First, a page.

Monday, September 19, 2016

If your students get the joke, they get statistics.

Gleaned from multiple sources (FB, Pinterest, Twitter, none of these belong to me, etc.). Remember, if your students can explain why a stats funny is funny, they are demonstrating statistical knowledge. I like to ask students to explain the humor in such examples for extra credit points (see below for an example from my FA14 final exam).

Using xkcd.com for bonus points/assessing if students understand that correlation =/= causation



What are the numerical thresholds for probability? 





How does this refer to alpha? What type of error is being described, Type I or Type II?





What measure of central tendency is being described?



Dilbert: http://search.dilbert.com/comic/Kill%20Anyone
Sampling, CLT



http://foulmouthedbaker.com/2013/10/03/graphs-belong-on-cakes/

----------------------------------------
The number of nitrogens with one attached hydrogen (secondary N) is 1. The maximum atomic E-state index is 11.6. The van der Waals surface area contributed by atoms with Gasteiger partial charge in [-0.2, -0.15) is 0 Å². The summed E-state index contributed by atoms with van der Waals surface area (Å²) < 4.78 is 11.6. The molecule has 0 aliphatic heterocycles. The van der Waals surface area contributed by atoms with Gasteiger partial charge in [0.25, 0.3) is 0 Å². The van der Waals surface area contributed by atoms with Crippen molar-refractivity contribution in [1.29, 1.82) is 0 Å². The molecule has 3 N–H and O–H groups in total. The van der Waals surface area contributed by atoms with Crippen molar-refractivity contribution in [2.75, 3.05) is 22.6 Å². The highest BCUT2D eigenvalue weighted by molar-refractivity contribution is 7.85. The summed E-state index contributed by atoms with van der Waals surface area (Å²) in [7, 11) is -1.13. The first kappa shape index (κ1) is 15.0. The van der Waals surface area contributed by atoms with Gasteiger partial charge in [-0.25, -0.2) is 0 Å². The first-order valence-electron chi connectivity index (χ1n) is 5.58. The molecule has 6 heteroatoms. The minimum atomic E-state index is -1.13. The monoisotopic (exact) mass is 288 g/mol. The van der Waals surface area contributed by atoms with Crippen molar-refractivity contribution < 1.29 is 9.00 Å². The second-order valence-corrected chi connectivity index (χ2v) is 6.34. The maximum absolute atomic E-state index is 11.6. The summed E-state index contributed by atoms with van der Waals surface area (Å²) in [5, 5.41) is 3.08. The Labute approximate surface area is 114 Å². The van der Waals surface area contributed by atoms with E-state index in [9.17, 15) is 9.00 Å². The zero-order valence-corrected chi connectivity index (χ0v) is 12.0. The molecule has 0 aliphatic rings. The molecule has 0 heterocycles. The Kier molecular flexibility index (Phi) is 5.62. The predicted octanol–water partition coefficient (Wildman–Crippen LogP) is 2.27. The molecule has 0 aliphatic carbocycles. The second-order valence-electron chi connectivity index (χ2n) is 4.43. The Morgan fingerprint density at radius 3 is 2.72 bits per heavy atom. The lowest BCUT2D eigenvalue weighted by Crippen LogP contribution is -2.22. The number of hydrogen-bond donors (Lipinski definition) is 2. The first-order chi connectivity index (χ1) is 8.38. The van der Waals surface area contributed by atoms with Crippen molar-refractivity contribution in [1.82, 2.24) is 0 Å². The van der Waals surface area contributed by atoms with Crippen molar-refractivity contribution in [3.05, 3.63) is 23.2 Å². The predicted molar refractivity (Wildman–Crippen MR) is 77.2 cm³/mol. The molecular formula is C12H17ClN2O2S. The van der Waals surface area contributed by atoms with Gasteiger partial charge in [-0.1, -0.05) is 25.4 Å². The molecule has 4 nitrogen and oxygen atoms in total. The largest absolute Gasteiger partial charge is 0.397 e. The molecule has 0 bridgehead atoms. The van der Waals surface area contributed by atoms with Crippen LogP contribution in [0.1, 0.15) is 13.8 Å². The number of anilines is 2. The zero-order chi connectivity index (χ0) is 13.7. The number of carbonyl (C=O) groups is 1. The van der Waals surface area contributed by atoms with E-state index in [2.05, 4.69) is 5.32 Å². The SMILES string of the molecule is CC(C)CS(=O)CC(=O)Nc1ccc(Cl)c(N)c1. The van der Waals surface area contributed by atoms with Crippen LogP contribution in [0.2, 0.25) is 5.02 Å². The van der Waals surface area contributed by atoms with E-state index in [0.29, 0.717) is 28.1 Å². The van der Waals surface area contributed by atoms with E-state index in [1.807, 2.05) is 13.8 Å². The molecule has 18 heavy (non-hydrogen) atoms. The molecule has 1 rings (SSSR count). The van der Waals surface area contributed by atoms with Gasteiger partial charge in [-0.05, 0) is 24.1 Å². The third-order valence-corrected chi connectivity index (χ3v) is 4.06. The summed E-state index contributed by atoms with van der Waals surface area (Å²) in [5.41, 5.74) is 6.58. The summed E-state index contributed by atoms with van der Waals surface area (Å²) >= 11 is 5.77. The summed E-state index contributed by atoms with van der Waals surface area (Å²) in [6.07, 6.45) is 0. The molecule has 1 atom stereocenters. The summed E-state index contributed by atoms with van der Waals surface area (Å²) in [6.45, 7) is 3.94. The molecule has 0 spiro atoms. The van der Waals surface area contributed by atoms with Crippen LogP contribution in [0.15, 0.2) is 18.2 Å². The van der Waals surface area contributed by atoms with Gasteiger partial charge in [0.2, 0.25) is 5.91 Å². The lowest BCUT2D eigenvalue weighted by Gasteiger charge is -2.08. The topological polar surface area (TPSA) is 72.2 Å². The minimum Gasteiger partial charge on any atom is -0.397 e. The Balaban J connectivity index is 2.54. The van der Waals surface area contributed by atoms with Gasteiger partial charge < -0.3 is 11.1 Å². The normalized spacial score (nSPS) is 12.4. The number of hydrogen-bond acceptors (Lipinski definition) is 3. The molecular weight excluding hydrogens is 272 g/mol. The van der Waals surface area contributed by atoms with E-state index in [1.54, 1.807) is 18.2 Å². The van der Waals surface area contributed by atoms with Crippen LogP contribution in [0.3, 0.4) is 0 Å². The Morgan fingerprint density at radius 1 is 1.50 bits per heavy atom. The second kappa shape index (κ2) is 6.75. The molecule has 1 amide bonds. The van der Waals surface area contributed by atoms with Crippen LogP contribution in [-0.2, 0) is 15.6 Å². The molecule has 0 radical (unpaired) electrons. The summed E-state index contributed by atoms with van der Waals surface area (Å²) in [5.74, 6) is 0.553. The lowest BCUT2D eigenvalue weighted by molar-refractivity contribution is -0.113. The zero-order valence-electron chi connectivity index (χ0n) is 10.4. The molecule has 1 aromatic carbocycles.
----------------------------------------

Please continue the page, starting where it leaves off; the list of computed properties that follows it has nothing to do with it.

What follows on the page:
Because control vs. sample, standard deviations, normal curves. Also,"skewed" pun. If you go to the original website, the story behind this cakes has to do with a section of crappy students...so that is kind of funny and therapeutic for us teachers.

NOTE: The website the cake example comes from contains a lot of NSFW language. Which I, personally, have no problem with, but you might.




http://www.phdcomics.com/comics.php?f=1793
Because bar graphs, error bars, and understanding the joke behind this graph.



http://smbc-comics.com/index.php?id=3732
What kind of error, Type I or Type II?




http://wilwheaton.net/2015/11/wil-cant-draw-teachable-moment/
 Reliability, n-size


https://mathwithbaddrawings.com/2016/04/27/symbols-that-math-urgently-needs-to-adopt/
What does correlation give us? What does it not?


http://xkcd.com/1725/

What does the r^2 here indicate? Why would it be difficult to guess the direction of the relationship?



What is the joke here? For more rigor: What does et al. stand for? What are the APA rules for when to use et al.?


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